"So at some point we're going to reach this tipping point where American's won't do the jobs that keep society moving along, while at the same time trying to block/rely on automation to solve that gap."

 

The vast majority of Trump's working class supporters have no problem with doing jobs that require a technical school education.

 

In an ultra-educated society, someone's got to be the Janitor."

Yes, but you do not need millions of immigrants much less millions of illegal immigrants to fill those jobs.

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8 hours ago, CUBAREY said:

I also grew up in a working class neighborhood. As for Mike Rowe the jobs he speaks about are those that do not require a 4 year college education but do require technical school or working as a journeymen jobs which people that are functionally illeterate (as are the vast majority of Latin immigrants in their own language much less english) are fundamentally unqualified for.

Many of those jobs, are also able to be taught, on the job.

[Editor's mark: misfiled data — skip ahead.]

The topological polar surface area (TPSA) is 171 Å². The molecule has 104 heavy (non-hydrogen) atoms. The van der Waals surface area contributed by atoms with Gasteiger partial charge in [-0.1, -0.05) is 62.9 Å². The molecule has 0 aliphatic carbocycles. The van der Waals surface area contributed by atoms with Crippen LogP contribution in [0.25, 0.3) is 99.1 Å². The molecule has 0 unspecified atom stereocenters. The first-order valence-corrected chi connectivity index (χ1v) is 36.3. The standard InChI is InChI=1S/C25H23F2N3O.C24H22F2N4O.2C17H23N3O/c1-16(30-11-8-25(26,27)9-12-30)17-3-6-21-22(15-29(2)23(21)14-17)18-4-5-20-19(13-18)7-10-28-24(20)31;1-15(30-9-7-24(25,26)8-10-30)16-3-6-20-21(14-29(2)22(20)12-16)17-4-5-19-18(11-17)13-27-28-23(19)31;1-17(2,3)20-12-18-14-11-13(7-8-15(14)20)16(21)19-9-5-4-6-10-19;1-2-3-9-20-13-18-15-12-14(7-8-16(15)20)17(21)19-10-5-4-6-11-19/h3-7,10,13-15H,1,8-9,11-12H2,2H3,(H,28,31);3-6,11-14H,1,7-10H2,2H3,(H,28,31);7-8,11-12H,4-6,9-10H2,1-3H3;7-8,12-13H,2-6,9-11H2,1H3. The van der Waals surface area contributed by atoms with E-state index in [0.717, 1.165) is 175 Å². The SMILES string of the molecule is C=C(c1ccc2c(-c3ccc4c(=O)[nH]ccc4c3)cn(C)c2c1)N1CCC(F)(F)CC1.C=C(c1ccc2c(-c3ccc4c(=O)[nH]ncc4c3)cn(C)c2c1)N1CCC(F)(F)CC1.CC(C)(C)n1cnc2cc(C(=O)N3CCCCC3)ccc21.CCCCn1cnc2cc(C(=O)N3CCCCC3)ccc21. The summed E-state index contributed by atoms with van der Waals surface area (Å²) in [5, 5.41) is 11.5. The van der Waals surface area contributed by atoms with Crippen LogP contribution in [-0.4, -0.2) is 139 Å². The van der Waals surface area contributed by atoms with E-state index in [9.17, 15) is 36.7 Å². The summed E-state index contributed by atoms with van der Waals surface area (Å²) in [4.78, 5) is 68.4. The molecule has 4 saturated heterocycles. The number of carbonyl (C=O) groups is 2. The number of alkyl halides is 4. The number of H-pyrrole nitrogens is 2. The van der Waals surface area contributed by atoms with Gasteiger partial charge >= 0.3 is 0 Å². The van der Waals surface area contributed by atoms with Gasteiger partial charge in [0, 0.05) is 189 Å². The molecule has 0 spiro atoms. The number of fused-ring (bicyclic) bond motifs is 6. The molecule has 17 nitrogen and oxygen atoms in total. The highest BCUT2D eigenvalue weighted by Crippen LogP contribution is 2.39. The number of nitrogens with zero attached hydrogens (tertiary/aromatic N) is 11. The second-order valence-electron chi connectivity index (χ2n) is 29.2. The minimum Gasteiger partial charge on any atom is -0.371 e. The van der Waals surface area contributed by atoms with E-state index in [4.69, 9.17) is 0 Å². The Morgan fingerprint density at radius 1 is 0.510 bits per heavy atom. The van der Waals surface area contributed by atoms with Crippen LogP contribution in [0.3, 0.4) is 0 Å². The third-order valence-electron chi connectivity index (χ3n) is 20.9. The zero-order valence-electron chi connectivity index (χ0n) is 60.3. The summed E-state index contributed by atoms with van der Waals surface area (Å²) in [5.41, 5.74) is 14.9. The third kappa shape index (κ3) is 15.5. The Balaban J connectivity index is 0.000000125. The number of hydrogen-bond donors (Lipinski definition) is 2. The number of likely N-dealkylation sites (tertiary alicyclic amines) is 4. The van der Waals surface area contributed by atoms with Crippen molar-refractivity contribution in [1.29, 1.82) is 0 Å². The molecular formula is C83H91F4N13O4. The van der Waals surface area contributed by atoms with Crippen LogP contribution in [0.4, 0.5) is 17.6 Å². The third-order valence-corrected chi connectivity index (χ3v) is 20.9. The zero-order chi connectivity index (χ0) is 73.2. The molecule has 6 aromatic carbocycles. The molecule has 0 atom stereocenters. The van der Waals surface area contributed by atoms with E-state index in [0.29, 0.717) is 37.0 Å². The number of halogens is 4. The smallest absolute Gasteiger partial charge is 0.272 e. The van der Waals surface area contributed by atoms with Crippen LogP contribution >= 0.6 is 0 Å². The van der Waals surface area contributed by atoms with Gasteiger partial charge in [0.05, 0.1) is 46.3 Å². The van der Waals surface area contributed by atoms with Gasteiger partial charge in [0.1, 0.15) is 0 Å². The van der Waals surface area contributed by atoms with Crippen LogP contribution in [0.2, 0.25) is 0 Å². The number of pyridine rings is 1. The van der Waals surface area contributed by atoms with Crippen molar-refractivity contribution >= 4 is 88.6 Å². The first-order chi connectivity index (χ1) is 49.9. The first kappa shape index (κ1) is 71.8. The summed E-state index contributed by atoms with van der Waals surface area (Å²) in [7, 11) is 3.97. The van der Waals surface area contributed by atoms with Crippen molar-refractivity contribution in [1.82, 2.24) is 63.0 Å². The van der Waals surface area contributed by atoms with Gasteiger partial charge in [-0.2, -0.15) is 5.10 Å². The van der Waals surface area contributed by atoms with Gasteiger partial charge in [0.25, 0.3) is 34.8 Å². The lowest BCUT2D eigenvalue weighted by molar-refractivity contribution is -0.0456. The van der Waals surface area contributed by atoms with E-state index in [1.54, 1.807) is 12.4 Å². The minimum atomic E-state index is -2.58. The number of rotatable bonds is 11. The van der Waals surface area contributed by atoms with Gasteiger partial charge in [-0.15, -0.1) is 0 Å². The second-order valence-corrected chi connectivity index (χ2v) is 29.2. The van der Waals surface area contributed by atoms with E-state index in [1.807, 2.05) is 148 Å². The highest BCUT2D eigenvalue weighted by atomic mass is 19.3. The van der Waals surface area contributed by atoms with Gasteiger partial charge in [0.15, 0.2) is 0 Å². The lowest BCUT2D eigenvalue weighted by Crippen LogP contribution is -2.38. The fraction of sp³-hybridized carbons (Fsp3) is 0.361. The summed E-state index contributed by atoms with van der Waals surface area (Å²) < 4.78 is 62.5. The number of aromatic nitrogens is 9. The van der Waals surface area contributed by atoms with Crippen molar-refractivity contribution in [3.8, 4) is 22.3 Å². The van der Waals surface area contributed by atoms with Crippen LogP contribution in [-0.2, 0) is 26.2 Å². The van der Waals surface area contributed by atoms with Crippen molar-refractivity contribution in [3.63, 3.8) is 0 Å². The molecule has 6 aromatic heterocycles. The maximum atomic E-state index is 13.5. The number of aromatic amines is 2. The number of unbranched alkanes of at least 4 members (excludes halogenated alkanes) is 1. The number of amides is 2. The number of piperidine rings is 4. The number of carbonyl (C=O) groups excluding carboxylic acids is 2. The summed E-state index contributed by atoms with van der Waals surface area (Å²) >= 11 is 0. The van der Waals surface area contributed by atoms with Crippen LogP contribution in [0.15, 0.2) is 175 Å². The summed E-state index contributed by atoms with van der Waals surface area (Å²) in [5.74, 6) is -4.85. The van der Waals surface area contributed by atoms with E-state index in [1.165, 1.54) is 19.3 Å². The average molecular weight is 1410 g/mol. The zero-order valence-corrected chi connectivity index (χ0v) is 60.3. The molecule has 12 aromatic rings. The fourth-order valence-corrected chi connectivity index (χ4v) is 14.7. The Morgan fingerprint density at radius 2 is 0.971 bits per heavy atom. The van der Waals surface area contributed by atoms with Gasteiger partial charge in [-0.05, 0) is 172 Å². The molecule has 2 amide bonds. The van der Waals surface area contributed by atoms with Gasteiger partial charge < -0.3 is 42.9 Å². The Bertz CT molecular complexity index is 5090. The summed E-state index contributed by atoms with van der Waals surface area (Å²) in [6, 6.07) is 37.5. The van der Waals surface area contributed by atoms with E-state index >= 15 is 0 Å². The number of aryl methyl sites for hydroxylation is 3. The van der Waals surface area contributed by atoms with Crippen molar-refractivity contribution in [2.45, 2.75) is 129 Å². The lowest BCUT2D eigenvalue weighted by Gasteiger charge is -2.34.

Many of those technical schools are 6 weeks of education.

Do you need to go to school to pick up trash cans? Or operate a trash-can lifter?

 

8 hours ago, CUBAREY said:

The vast majority of Trump's working class supporters have no problem with doing jobs that require a technical school education.

Perhaps. But I'd say the vast majority of business owners that vote Trump very  much have a problem with tech school jobs. They probably hate the fact that those people even vote.

 

Quote

Yes, but you do not need millions of immigrants much less millions of illegal immigrants to fill those jobs.

Ummm Yea you do.

If every card carrying American within the next 20 years has a 2+ Year degree, they are all above Janitor jobs. 

Do you really think there are only 1 Million Janitorial jobs in the US?

Edited by SinisterDeath

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On 12/4/2018 at 10:11 PM, CUBAREY said: